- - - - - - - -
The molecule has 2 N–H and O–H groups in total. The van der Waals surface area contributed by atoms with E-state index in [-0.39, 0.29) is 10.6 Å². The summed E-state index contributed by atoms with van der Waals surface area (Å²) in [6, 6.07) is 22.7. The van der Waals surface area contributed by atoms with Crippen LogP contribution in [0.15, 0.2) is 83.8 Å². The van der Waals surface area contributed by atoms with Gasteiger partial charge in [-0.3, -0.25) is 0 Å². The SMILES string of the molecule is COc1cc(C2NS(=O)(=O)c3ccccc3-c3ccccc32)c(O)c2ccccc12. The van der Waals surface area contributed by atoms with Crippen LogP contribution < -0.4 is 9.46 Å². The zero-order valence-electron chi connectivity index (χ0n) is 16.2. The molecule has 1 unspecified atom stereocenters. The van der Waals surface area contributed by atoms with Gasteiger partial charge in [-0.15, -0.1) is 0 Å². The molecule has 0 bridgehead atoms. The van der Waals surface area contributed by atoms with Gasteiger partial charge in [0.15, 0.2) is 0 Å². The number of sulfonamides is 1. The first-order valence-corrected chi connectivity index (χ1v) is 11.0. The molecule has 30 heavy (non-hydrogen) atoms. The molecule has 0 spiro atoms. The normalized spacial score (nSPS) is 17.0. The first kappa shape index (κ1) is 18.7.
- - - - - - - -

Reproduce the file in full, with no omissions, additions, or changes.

The molecule has 2 N–H and O–H groups in total. The van der Waals surface area contributed by atoms with E-state index in [-0.39, 0.29) is 10.6 Å². The summed E-state index contributed by atoms with van der Waals surface area (Å²) in [6, 6.07) is 22.7. The van der Waals surface area contributed by atoms with Crippen LogP contribution in [0.15, 0.2) is 83.8 Å². The van der Waals surface area contributed by atoms with Gasteiger partial charge in [-0.3, -0.25) is 0 Å². The SMILES string of the molecule is COc1cc(C2NS(=O)(=O)c3ccccc3-c3ccccc32)c(O)c2ccccc12. The van der Waals surface area contributed by atoms with Crippen LogP contribution < -0.4 is 9.46 Å². The zero-order valence-electron chi connectivity index (χ0n) is 16.2. The molecule has 1 unspecified atom stereocenters. The van der Waals surface area contributed by atoms with Gasteiger partial charge in [-0.15, -0.1) is 0 Å². The molecule has 0 bridgehead atoms. The van der Waals surface area contributed by atoms with Gasteiger partial charge in [0.15, 0.2) is 0 Å². The number of sulfonamides is 1. The first-order valence-corrected chi connectivity index (χ1v) is 11.0. The molecule has 30 heavy (non-hydrogen) atoms. The molecule has 0 spiro atoms. The normalized spacial score (nSPS) is 17.0. The first kappa shape index (κ1) is 18.7.